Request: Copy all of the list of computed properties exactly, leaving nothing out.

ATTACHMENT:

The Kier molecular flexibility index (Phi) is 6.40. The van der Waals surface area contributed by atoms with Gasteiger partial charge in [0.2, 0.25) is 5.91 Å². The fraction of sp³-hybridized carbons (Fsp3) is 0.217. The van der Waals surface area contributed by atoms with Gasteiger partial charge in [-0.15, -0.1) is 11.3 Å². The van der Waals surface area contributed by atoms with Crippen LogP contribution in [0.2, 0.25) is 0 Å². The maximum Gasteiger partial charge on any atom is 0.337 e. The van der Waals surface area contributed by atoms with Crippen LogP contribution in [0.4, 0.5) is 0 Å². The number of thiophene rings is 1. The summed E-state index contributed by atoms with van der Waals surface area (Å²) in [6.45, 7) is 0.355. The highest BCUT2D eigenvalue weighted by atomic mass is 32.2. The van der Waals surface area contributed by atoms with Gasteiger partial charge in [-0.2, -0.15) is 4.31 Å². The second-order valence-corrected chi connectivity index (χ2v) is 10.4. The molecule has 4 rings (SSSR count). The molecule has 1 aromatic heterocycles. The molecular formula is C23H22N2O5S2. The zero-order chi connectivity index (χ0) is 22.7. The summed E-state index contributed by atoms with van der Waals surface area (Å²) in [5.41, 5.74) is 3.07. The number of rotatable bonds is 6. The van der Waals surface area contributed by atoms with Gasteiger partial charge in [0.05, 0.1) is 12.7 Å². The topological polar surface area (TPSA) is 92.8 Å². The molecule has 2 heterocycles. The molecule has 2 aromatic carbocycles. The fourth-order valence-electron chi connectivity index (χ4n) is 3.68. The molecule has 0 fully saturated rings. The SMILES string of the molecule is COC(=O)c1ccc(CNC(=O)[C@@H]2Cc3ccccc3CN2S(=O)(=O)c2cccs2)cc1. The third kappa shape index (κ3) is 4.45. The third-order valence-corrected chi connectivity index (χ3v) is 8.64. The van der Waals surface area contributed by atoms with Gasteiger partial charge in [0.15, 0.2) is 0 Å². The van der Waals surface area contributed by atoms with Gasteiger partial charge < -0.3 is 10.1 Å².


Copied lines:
The Kier molecular flexibility index (Phi) is 6.40. The van der Waals surface area contributed by atoms with Gasteiger partial charge in [0.2, 0.25) is 5.91 Å². The fraction of sp³-hybridized carbons (Fsp3) is 0.217. The van der Waals surface area contributed by atoms with Gasteiger partial charge in [-0.15, -0.1) is 11.3 Å². The van der Waals surface area contributed by atoms with Crippen LogP contribution in [0.2, 0.25) is 0 Å². The maximum Gasteiger partial charge on any atom is 0.337 e. The van der Waals surface area contributed by atoms with Crippen LogP contribution in [0.4, 0.5) is 0 Å². The number of thiophene rings is 1. The summed E-state index contributed by atoms with van der Waals surface area (Å²) in [6.45, 7) is 0.355. The highest BCUT2D eigenvalue weighted by atomic mass is 32.2. The van der Waals surface area contributed by atoms with Gasteiger partial charge in [-0.2, -0.15) is 4.31 Å². The second-order valence-corrected chi connectivity index (χ2v) is 10.4. The molecule has 4 rings (SSSR count). The molecule has 1 aromatic heterocycles. The molecular formula is C23H22N2O5S2. The zero-order chi connectivity index (χ0) is 22.7. The summed E-state index contributed by atoms with van der Waals surface area (Å²) in [5.41, 5.74) is 3.07. The number of rotatable bonds is 6. The van der Waals surface area contributed by atoms with Gasteiger partial charge in [0.05, 0.1) is 12.7 Å². The topological polar surface area (TPSA) is 92.8 Å². The molecule has 2 heterocycles. The molecule has 2 aromatic carbocycles. The fourth-order valence-electron chi connectivity index (χ4n) is 3.68. The molecule has 0 fully saturated rings. The SMILES string of the molecule is COC(=O)c1ccc(CNC(=O)[C@@H]2Cc3ccccc3CN2S(=O)(=O)c2cccs2)cc1. The third kappa shape index (κ3) is 4.45. The third-order valence-corrected chi connectivity index (χ3v) is 8.64. The van der Waals surface area contributed by atoms with Gasteiger partial charge in [0.15, 0.2) is 0 Å². The van der Waals surface area contributed by atoms with Gasteiger partial charge < -0.3 is 10.1 Å².